Object: Wine Rinser
Accession #: 1904.0001
As a guest for dinner at Wilton, one might have had their own wine rinser next to their dish during each course. As one historian points out, “Glass rinsers were essential to genteel dining in the eighteenth century,” so it would have been for the Randolphs. Dinner would have had a minimum of 3 courses and a different wine might have been served for each course. So a wine rinser would be placed around the table and filled with water, or even ice, for washing and chilling glasses between courses or wines.
This early 19th century clear, round glass wine rinser with a lip on each side has a continuous band of incised diamond filled cross hatching surmounted by a continuous band of oblique incised cuts. It was common to see a wine rinser on the table in the 18th and 19th century at an elaborate dinner which might have had lemon water in it or water and ice essential during the hot months.
Before the second half of the 18th century a bowl was kept on the sideboard during dinner to rinse and chill glass between courses. As one historian contends, “in the eighteenth century, wines were still preferred as cold as possible and the monteith continued to be used for cooling glasses.” However, in fashionable society, these large ornamental bowls, usually of silver, which suspended wine glasses from the notched rim, became obsolete. This change in preference came after individual wine-glass-coolers, made of glass, were used at the coronation banquet of George III and Queen Charlotte in 1760.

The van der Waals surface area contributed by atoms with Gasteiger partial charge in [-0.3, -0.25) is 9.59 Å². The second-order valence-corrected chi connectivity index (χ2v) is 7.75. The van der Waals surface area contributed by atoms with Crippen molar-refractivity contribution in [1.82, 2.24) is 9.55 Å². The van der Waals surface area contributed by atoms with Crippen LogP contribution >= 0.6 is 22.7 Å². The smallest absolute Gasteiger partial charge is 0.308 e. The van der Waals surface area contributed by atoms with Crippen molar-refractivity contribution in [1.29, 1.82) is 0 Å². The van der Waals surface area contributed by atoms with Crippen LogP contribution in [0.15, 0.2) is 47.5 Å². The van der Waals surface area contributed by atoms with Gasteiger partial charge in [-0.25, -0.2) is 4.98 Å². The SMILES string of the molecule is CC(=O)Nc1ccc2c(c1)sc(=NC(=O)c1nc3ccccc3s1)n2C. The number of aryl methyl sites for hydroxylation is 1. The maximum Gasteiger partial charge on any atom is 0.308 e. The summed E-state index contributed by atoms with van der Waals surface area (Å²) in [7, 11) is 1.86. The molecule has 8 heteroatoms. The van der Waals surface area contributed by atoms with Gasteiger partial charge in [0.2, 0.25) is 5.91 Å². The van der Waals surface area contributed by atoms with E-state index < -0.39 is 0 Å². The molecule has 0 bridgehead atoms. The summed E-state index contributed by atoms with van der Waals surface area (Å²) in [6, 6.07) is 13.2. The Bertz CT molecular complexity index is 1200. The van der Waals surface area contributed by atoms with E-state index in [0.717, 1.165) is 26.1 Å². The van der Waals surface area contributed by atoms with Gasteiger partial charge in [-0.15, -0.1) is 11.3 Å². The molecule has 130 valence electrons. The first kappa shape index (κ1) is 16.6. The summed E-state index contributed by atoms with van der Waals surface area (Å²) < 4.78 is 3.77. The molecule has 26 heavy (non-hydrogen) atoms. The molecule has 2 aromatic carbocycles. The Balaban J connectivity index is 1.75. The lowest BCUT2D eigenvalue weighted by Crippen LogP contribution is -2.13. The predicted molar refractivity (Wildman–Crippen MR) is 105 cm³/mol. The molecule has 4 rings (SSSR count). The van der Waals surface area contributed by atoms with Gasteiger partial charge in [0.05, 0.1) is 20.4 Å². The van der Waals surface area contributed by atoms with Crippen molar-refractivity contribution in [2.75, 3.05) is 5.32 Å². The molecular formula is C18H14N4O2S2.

Especially in the summertime, guests would have as preferred their wine cold. According to archeological reports, the Randolphs did have an ice house. An icehouse was common in larger homes in the 18th and 19th centuries and “most Virginia icehouses were brick lined and could be as large as fifteen feet in diameter and of a similar depth.” The ice was collected in the winter time from large stretches of water and put in a chamber, often packed with straw. The chamber could be built below the ground or into the side of a bank where the ice could be well insulated. The ice houses could sustain a cool temperature even through the grueling summer months when ice was needed for cooling and preservation. One historian agrees, “Though not as efficient and convenient as our modern refrigerators, they did the job and kept fresh butter, milk, meats, and vegetables on the table, and, of course, ice for the after dinner drink.”
The Randolphs would strive to impress their guests with a certain level of extravagance as well as comfort. So it would not be surprising if each guest had a wine rinser to chill and clean their glasses between courses. As one historian puts it, indeed “the abundance of highly reflective cut glass would have added to the glittering effect of a dinner party,” which would please not only the guests but also the host and hostess.
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